Technology Tip of the Month
June 1998: Pronunciation Software
Software listing updated October 2009
by Deborah Healey
The Tech Tip for May 1998 dealt with
setting the stage for pronunciation work--some vocabulary and ways to
get started. This month we'll look at some of the pronunciation
products currently available. The comments here come from our
experience at the ELI and what others have said at conferences.
Special thanks to Janet Anderson-Hsieh for information presented at
the TCIS Colloquium on the Uses and Limitations of Pronunciation
Technology at TESOL '98.
Keep in mind some of my basic premises about pronunciation: that
it is a state of mind, that having fun helps, and that multiple media
can enhance learning when used effectively.
Formant grid: This sample formant grid comes from TEAM,
but the formant displays in SonaSpeech and Visipitch are
quite similar. Click on the image to view it in a larger
Waveform: This sample waveform comes from Pronunciation
Power. It's representative of all of them. The target is on
top and my pronunciation of the target sound is represented
on the bottom. The waveform tends not to match well, even
when a native speaker is pronouncing the words, as was the
case here. The programs do not control for intensity when
showing the waveform. Click the image to view it in a larger
Pictoral cues: These are pictures with some sort of
animation. The types of images tend to appeal to children,
but adults can benefit as well from having a real-time
interaction that helps the learner approximate the correct
phoneme. These images are typically dynamic. The one shown
here is from Speech Viewer III. Click the image to view it
in a larger size (110K).
These are programs designed for pronunciation. There are many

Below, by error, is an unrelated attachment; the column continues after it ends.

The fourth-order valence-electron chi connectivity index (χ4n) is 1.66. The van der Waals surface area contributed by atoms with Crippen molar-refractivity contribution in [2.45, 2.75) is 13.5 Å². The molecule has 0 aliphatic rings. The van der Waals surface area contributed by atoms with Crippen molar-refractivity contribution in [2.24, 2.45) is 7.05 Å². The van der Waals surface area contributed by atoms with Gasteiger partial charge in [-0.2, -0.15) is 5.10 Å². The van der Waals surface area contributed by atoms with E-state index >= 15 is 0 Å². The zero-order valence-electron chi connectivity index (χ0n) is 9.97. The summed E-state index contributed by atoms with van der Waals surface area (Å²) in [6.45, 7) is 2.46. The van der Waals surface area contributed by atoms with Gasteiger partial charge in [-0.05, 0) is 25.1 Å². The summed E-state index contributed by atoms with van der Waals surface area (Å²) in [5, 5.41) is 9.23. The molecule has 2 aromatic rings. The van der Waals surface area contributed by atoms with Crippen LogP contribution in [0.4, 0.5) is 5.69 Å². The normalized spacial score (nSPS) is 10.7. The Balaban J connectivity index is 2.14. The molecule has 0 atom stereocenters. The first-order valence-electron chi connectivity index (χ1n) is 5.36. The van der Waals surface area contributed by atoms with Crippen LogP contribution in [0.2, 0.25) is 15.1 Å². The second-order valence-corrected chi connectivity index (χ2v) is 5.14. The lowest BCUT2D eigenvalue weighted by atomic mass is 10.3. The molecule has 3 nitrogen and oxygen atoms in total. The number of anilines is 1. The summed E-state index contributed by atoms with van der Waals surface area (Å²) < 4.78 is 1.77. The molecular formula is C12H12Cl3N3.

other programs that incorporate record and playback features; those
are not listed here. All of the programs below give students the
ability to record their voices and play back what they've said to
compare with a model. All offer some kind of minimal pair and
word-level practice, as well as at least limited sentence-level
practice. The information below points out elements that we've found
to distinguish among the programs.
- Accent Master from AccentMaster.com (Windows); www.accentmaster.com
- Comment: This software is designed for speakers of 21 different home languages, each sold separately. It uses animated graphics and video to demonstrate how to pronounce discrete sounds. Learners record and compare their waveforms to a model in words and phrases. The wavforms are resized to match each other. Games offer practice in using the different sounds in words and sentences. Thousands of audio recordings are included.
Approx. cost: $130
- American Accent Program from Ford Language Institute
(Macintosh or Windows CD-ROM); http://www.fordinstitute.com
- Comment: This has an easy-to-use, consistent interface, and
offers substantial intonation practice as well as consonant and
vowel drills. There are no graphical displays to help students
visualize what they should be doing with their mouths.
- Approx. cost: $60
- American SpeechSounds from Speech Communication (Windows CD-ROM); www.speechcom.com
- Comment: This has an attractive opening screen and easy
navigation, but no graphical displays to
help students visualize
what they should be doing with their mouths. Additional sounds,
words, and phrases can
- Approx. cost: $75 individual, $150 Professional Edition
- Better Accent Tutor from BetterAccent; www.betteraccent.com
- Comment: This analyzes intonation, stress and rhythm patterns of a user-recorded utterance and visualizes these patterns in an easy- to-understand manner. Users can visually compare their and a and native speaker's intonation, intensity and rhythm patterns. Exercises and explanations are included for each exercise.